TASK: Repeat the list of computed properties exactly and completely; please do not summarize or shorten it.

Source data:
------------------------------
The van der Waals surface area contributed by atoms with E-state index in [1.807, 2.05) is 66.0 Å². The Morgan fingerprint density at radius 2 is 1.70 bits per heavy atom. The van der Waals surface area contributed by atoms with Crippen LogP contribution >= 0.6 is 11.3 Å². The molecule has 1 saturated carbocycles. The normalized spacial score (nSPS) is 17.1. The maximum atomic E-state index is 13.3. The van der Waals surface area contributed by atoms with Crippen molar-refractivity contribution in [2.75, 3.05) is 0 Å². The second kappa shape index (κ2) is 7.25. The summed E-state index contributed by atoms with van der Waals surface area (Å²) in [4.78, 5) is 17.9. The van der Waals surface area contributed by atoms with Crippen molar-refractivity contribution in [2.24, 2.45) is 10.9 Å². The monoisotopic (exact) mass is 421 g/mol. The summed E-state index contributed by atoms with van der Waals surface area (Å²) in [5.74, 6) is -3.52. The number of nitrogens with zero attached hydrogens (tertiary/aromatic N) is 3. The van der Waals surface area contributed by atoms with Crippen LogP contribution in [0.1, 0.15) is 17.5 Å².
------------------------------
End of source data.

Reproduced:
The van der Waals surface area contributed by atoms with E-state index in [1.807, 2.05) is 66.0 Å². The Morgan fingerprint density at radius 2 is 1.70 bits per heavy atom. The van der Waals surface area contributed by atoms with Crippen LogP contribution >= 0.6 is 11.3 Å². The molecule has 1 saturated carbocycles. The normalized spacial score (nSPS) is 17.1. The maximum atomic E-state index is 13.3. The van der Waals surface area contributed by atoms with Crippen molar-refractivity contribution in [2.75, 3.05) is 0 Å². The second kappa shape index (κ2) is 7.25. The summed E-state index contributed by atoms with van der Waals surface area (Å²) in [4.78, 5) is 17.9. The van der Waals surface area contributed by atoms with Crippen molar-refractivity contribution in [2.24, 2.45) is 10.9 Å². The monoisotopic (exact) mass is 421 g/mol. The summed E-state index contributed by atoms with van der Waals surface area (Å²) in [5.74, 6) is -3.52. The number of nitrogens with zero attached hydrogens (tertiary/aromatic N) is 3. The van der Waals surface area contributed by atoms with Crippen LogP contribution in [0.1, 0.15) is 17.5 Å².